Police arrest coach on indecent assault charge

Daniel P. Parker — Photo courtesy of Dukes County Sheriff's Department

Part-time coach Daniel P. Parker, 59, of Tisbury was arraigned Thursday morning, February 2, in Edgartown District Court, charged with three counts of indecent assault and battery on a child under 14.

Tisbury detective Mark Santon arrested Mr. Parker Wednesday afternoon, February 1, based on information gathered in police interviews conducted with witnesses and the seven-year-old male victim.

Mr. Parker was transported to the Dukes County Jail, where he posted bail of $5,000, set by Edgartown District Court clerk/magistrate Liza Williamson.

As conditions of his bail, Mr. Parker was instructed to stay away from the alleged victim and the child’s guardian, and also the alleged victim’s residence. He was ordered to have no contact with children younger than 16 years. Mr. Parker did not have an attorney at the time of his arraignment.


Mr. Parker has worked as the assistant basketball coach of the boys team at Edgartown School for seven years. He also spent time at the Boys and Girls Club in Edgartown, according to police.

The police report describes Mr. Parker as an informal caretaker “who has had occasional, unsupervised access to the boy for mentoring purposes, since approximately the beginning of September 2011.”

According to the police report, two of the indecent assaults took place in September and the third in January. The assaults occurred in the apartment of the boy’s grandfather, in Mr. Parker’s apartment, and in Mr. Parker’s truck.

A police investigation began after the boy confided in a neighbor. On January 26, the boy told a female neighbor that “he is sick of Dan touching him and doesn’t want him to touch him anymore,” according to the report.

That same day the neighbor and the boy’s grandfather brought the boy to speak with police.

Detective Santon arranged a sexual assault intervention network interview for the child at Children’s Cove in Barnstable. The facility covers Cape Cod, Nantucket, and Martha’s Vineyard, working with local law enforcement personnel when an incident of child sexual abuse is alleged. The center assists in facilitating an accurate investigation and advocates for sexually abused children throughout the law enforcement process or other investigations.

Mr. Santon said he notified the Edgartown Police Department and Edgartown School when he first learned of the allegations against Mr. Parker. “Mr. Stevens was called because of Mr. Parker’s connection with Edgartown School,” Detective Santon said. “Nothing the victim reported was alleged to take place in a school custodial setting.”

On January 30, acting on instructions from Sergeant Rodney Silvia, officer Chris Habekost contacted Mr. Parker and told him he was not to go near the Edgartown School or the Boys and Girls Club. He was also invited to come to the police station for an interview “under Miranda.”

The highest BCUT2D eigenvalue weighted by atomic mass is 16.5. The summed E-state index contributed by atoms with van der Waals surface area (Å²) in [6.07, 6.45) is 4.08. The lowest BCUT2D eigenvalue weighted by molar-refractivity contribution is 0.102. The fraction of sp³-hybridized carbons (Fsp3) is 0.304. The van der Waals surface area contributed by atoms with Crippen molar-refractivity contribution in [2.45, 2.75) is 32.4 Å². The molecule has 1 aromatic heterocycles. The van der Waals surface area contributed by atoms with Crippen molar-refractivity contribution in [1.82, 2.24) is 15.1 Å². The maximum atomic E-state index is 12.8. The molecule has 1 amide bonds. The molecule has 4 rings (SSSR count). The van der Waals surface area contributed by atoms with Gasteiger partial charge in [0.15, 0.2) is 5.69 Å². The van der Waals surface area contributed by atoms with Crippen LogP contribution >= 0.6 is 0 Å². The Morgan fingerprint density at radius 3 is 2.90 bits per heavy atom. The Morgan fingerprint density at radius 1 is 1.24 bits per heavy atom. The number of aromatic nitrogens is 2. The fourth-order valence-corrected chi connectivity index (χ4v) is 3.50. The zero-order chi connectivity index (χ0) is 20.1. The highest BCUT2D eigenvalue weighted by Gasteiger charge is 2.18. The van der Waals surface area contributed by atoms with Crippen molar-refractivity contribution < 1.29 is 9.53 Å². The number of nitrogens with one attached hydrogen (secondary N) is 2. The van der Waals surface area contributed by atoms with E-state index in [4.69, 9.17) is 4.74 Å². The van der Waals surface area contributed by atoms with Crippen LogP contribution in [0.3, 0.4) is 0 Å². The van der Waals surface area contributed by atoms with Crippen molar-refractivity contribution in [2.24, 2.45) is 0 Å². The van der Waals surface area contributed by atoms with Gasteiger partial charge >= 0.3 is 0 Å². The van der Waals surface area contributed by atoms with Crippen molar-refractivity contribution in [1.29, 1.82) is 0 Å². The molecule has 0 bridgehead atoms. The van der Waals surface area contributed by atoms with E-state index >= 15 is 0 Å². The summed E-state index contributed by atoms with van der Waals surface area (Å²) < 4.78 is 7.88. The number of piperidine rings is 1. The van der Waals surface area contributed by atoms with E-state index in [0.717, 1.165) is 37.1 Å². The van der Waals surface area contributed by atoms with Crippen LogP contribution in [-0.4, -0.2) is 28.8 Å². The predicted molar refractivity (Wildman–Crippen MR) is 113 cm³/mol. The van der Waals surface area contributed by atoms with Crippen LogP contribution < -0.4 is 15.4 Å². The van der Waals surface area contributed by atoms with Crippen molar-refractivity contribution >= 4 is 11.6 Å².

Officer Habekost told Mr. Parker that he was currently the subject of a police investigation involving him and a child. Mr. Parker told police there must be some mistake and said someone was trying to defame him, according to the report.

Mr. Parker arrived at the police station that evening and voluntarily agreed to a taped interview. He told police there were no adults who would have any reason to believe he had had inappropriate contact with any child.

Detective Santon said he called Mr. Parker on Wednesday, February 1, and asked him to come to the Tisbury police station for an interview. Mr. Parker agreed and was arrested after 2 pm, following a discussion. Detective Santon said he had no comment about Mr. Parker’s reaction.

Detective Santon called Edgartown police to tell them of Mr. Parker’s arrest. They in turn notified school officials.

School reaction

“This has been pretty devastating news, with shocking allegations,” Edgartown School principal John Stevens told The Times.

“Of course this is sad news for the community at large,” superintendent of schools James Weiss said in a phone conversation with The Times last Thursday. “We believe we took appropriate action in alerting parents and terminating the individual. Beyond that, this is a police matter.”

On Wednesday, Mr. Stevens immediately barred Mr. Parker from the school campus, informed school staff, and sent a letter to parents following news of Mr. Parker’s arrest.

“We sent a letter with what few details we know to our parents of junior high students yesterday afternoon talking about this,” Mr. Stevens said in a telephone conversation with The Times on Thursday. “I also met with our employees yesterday after school and the folks out on duty riding buses and so forth, to apprise them of the situation.”